It’s just before the 11.30am Sunday novena Mass in the Church of the Immaculate Conception at the Friary of Adam and Eve on Merchant’s Quay in Dublin. A steady stream of devotees in their bright summer clothes are quietly queuing in the shade of this massive church to venerate the relic of St Anthony of Padua in Ireland’s national shrine.
Most are here for personal reasons or to pray for the intentions of others. Some tell me they are experiencing health issues, others are praying for students about to sit exams and one pilgrim was worried about being able to conceive a child. However, all of them are in agreement about the power of St Anthony’s intercession and they are just a small sample of the devotion to the saint in Ireland.
Every Franciscan church has a small relic of St Anthony. The Irish Franciscans (OFMs) first built a national shrine in 1912 in the church more commonly known as Adam and Eve’s. Following a fire in 1981 the shrine was redecorated and re-opened in 1983 by Archbishop Alibrandi, papal nuncio at the time.
In the shrine there are 13 votive lamps burning as a reminder of the devotion of the 13 Tuesdays. (The practice of praying the 13 Tuesdays before the feast of St Anthony on June 13). The mosaic over the altar by G. Hajnal is based on the Risen Christ in glory. Four angels around the statue of St Anthony carry symbols associated with him: bread for the poor, a fish, a gospel book and lilies that are blessed on his feast day.
The six murals lining both walls are the work of Irish artist Muriel Brandt. They depict St Anthony’s miracles including the saint appearing to a Portuguese woman who was frequently threatened by the devil. On her way to drown herself she passed the friary church, realised that it was the feast of St Anthony, went to say a last prayer, fell into a trance and awoke to find a letter in her hand containing words of salvation. This is the origin of the devotion of St Anthony’s Brief (blessing).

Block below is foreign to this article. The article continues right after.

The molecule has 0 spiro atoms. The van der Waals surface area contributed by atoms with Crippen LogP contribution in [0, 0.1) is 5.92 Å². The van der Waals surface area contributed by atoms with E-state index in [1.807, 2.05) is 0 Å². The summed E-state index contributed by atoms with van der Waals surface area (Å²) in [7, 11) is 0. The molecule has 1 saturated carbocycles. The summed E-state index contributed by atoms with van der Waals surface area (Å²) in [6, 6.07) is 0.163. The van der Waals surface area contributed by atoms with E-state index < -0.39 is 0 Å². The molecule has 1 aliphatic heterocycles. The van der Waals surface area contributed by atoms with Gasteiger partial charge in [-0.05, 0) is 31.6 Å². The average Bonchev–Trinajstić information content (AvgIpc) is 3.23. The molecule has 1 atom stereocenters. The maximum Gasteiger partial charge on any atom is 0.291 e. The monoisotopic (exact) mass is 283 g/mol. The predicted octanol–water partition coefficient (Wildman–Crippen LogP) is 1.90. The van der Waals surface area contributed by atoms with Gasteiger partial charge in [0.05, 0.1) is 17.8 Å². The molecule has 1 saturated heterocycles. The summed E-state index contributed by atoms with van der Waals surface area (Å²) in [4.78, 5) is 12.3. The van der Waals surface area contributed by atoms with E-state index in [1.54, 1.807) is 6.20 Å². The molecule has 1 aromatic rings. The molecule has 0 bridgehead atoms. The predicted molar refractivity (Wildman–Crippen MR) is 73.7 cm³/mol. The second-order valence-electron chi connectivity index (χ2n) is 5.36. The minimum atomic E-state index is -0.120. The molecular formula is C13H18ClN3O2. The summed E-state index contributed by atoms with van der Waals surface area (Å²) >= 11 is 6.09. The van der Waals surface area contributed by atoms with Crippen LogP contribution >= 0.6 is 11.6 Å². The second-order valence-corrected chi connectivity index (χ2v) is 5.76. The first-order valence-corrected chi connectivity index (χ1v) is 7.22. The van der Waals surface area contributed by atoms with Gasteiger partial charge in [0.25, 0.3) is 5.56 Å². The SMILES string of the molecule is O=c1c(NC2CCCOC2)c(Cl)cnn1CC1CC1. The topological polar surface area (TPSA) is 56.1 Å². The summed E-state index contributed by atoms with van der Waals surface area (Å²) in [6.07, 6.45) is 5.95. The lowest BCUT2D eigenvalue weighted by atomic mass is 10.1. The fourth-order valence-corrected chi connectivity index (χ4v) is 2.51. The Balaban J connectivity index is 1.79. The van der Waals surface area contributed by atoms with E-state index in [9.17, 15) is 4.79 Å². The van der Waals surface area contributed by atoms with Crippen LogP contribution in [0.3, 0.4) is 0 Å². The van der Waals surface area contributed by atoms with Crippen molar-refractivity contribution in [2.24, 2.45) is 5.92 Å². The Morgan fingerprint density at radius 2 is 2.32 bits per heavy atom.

The perpetual Novena in honour of St Anthony takes place in Adam and Eve’s every Tuesday with Mass at 12pm and 8pm and this is the busiest day of the week at the church. The saint’s connection with Tuesdays dates back to 1617, when he appeared to a pious lady of Bologna, Italy, who earnestly asked his help in an important matter and said to her: “Visit my statue in the Franciscan Church on nine consecutive Tuesdays and your prayer will be answered.”
She did so and to her great joy her request was granted. The fame of the miracle became widely known, and devotion to the Tuesdays spread through the world.
The annual novena in honour of St Anthony is currently underway in Adam and Eve’s and finishes on June 13. Novena Masses are at 12pm and 8pm except Sundays when Masses take place at 11.30am and 7.30pm.
Bro. Niall O’Connell, vicar at the friary, says this is “the most important event in our church”. “We are no longer a parish, because of the inner city parishes being merged, so our church is not that well attended normally. But for the novena the crowd just keeps building for the nine days until the feast day itself. There is a long tradition of people coming here for the feast, which is the only time we have a full church. It holds nearly 1,000 people and we have many people standing. It is a real tradition and every year you will meet people whose parents or grandparents came to Adam and Eve’s,” he says.